Homily by Fr. Paul Plante
18th Sunday in Ordinary Time
August 4, 2013
Scriptural Reference: Ecclesiastes 1:2; 2:21-23
I am sure most of us have heard of the seven Capital Sins or the seven Deadly Sins as these are often called. The major sinful directions that are to be avoided, sins that can do a job on our spiritual lives.
Just as a reminder these sins are: lust, avarice, greed, envy, pride, sloth, gluttony and anger. All of the above are at the root of basically all that is evil, all that is sinful and therefore if we detect any of the above developing in us, it should be a warning, a red flag, a tendency to combat aggressively.
All of this introduction to connect with two of today’s scripture readings.
In Ecclesiastes the wise man, Qoheleth warns us that all the toil we have put into accumulating worldly goods can abruptly come to an end.
But it is the warning of Jesus in today’s Gospel that is so explicit, reminding us of the danger of greed. “Take care to guard against all greed, for though one may be rich, one’s life does not consist of possessions.”
A preliminary reflection on Jesus words: Yes he says to beware of greed, but then says one’s life does not consist of possessions. The evil comes in when one’s life consists of possessions. One person could be very rich and very generous and detached from his/her possessions. In that case, that person’s life does not consist of possessions. Actually in this case, one’s life consists of assisting others with one’s possessions. This person is putting others needs first – his possessions are not just for him – they are for the good of others. And that is what caring, charity, love of neighbor is all about.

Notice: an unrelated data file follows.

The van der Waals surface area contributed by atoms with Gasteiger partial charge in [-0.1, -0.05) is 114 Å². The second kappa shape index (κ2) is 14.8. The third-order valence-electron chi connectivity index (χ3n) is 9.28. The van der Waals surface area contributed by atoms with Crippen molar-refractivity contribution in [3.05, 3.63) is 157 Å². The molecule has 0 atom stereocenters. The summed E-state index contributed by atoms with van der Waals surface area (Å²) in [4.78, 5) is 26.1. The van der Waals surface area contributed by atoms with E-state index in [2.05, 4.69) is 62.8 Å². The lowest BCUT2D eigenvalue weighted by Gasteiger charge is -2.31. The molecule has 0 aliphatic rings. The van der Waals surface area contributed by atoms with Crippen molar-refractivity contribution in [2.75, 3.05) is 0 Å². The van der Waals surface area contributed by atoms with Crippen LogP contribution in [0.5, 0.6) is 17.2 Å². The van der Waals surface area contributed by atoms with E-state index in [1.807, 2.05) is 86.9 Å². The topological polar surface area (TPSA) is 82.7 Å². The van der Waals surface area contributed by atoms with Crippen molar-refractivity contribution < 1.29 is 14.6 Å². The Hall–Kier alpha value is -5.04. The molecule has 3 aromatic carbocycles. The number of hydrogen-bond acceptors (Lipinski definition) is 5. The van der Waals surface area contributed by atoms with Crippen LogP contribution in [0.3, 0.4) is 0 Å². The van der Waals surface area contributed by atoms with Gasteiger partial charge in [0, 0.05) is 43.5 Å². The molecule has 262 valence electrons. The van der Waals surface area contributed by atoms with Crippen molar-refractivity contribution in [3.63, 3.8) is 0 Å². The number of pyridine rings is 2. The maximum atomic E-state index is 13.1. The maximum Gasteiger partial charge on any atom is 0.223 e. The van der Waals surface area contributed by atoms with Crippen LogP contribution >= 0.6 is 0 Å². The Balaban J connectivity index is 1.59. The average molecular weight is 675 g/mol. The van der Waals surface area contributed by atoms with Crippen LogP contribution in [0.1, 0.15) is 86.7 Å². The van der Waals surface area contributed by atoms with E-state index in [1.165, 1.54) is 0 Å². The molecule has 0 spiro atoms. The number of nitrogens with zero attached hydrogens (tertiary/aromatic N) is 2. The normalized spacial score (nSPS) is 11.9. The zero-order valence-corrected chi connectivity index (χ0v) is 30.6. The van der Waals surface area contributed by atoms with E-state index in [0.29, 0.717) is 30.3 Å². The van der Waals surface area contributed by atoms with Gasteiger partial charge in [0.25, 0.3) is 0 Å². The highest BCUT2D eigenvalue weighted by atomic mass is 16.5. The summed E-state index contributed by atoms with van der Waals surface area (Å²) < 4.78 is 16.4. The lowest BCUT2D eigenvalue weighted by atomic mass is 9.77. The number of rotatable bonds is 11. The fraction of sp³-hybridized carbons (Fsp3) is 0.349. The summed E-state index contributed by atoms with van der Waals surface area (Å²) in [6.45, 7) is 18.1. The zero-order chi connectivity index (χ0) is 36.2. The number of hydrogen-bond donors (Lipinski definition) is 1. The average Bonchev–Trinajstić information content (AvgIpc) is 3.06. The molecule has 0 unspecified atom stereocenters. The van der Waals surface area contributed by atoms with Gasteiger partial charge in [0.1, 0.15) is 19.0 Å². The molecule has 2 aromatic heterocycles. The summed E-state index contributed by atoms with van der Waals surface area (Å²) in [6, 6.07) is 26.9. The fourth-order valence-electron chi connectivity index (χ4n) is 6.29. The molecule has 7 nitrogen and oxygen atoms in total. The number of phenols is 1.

All of the capital sins are about selfishness, making all things benefit just oneself – anger, lust, jealousy, laziness, greed – all about satisfying self rather than thinking of the good of others.
It is easy, especially here in America to convince ourselves that we are not greedy because we can so easily point towards those who have so much more - whoever they are, they have to reckon with God – it takes some of us off the hook. We are being greedy when we judge that this is something others should do; this is a case where others should be generous.
The virtuous thing to do is to look at our situation in relation to the need, more specifically to those in need – do we love enough to help, even if it is only a little bit? Are we able to step on our selfishness in order to reach out?
I think we also give in to greed when we are only ready to be generous if it is a need that is right close to us, people we know, our parish, our family. Real virtue reaches out way beyond.
May we ask God to help us stamp out all traces of greed in our lives. It is a capital sin that puts us in a little prison of selfishness.